The Slide Cemetery soon became a place of sorrow and mourning, as well as a reminder of the dangers and hardships of the gold rush. Many of the prospectors who survived the avalanche or arrived later visited the cemetery to pay their respects to the fallen, or to look for their friends or relatives among the dead. Some of the visitors reported feeling a sense of unease and sadness in the cemetery, as if the spirits of the victims were still lingering there, restless and unhappy.

The Haunting of the Slide Cemetery

Over the years, the Slide Cemetery became a subject of fascination and fear for the locals and the visitors alike. Many stories and legends emerged about the haunting of the cemetery, and the paranormal phenomena that occurred there. Some of the stories and sightings include:

  • The sound of moaning, crying, or screaming coming from the cemetery, especially at night or during storms.
  • The appearance of ghostly figures, dressed in old-fashioned clothing, walking among the graves or on the trail, sometimes disappearing into thin air or into the snow.
  • The feeling of being watched, followed, or touched by unseen presences, or of being pushed or pulled by invisible forces.
  • The smell of rotting flesh, blood, or sulfur in the air, or the taste of metal or salt in the mouth.
  • The malfunctioning of electronic devices, such as cameras, phones, or flashlights, or the interference of radio or TV signals, near the cemetery.
  • The occurrence of nightmares, visions, or hallucinations, related to the avalanche or the gold rush, after visiting the cemetery.
  • The manifestation of physical injuries, such as scratches, bruises, or burns, on the body, after visiting the cemetery.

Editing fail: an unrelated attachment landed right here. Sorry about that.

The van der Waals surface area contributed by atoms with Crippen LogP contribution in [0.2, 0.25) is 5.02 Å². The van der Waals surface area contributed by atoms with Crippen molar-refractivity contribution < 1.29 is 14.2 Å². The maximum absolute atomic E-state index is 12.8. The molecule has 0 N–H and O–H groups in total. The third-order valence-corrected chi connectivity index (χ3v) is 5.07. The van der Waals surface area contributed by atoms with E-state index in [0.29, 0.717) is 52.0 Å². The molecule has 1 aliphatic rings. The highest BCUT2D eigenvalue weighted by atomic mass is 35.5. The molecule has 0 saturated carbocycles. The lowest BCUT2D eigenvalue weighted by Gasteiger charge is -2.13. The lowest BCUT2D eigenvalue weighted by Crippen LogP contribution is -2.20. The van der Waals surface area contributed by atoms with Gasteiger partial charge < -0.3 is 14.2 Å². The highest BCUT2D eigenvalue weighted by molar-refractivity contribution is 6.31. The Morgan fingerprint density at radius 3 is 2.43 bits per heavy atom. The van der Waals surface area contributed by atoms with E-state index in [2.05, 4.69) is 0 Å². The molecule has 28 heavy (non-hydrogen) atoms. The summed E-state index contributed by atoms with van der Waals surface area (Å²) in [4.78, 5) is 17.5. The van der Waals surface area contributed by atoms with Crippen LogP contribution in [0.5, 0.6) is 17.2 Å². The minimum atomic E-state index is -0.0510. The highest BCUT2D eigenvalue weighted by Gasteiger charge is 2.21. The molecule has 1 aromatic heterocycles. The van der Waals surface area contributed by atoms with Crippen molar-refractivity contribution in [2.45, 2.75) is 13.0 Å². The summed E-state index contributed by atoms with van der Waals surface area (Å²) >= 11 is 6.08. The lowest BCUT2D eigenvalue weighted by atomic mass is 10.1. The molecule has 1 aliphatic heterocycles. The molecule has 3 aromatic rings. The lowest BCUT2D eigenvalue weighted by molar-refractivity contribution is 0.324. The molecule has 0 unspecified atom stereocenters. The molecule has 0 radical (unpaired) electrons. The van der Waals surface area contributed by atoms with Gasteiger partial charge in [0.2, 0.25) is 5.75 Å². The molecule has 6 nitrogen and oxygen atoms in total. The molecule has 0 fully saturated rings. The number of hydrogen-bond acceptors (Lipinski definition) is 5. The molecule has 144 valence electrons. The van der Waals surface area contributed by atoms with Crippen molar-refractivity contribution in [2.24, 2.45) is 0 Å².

The Ghost Town of Dyea

The Slide Cemetery is not the only haunted place in the area. The town of Dyea, where the cemetery is located, is also a ghost town, abandoned and forgotten by most. Dyea was once a thriving and bustling town, with a population of over 10,000 people, and a variety of businesses and services, such as hotels, saloons, stores, banks, churches, and newspapers. It was the main gateway to the Klondike, and the starting point of the Chilkoot Trail.

However, Dyea’s prosperity was short-lived, as the gold rush faded and the railroad was built through the rival town of Skagway, making the Chilkoot Trail obsolete. By 1900, most of the people had left Dyea, and the town gradually declined and decayed. By the 1950s, Dyea was almost completely deserted, with only a few buildings and structures remaining, such as the old wharf, the post office, the church, and the cemetery.

Today, Dyea is part of the Klondike Gold Rush National Historical Park, and is open to visitors who want to explore its history and its hauntings. The cemetery is still there, although some of the graves have been lost or damaged by the elements, the animals, or the vandals. The cemetery is a silent and eerie witness to the past, and a chilling attraction for the curious and the brave.


The Slide Cemetery in Dyea, Alaska, is one of the most haunted cemeteries in the state, and in the country. It is the burial site of dozens of prospectors who died in a horrific avalanche in 1898, during the Klondike Gold Rush. Their spirits are said to haunt the cemetery, and the nearby ghost town of Dyea, where they once lived and dreamed of gold. The cemetery is a place of tragedy and terror, but also of history and mystery. It is a place that deserves respect and caution, as well as fascination and wonder. It is a place that will terrify you, but also intrigue you. It is a place that you will never forget.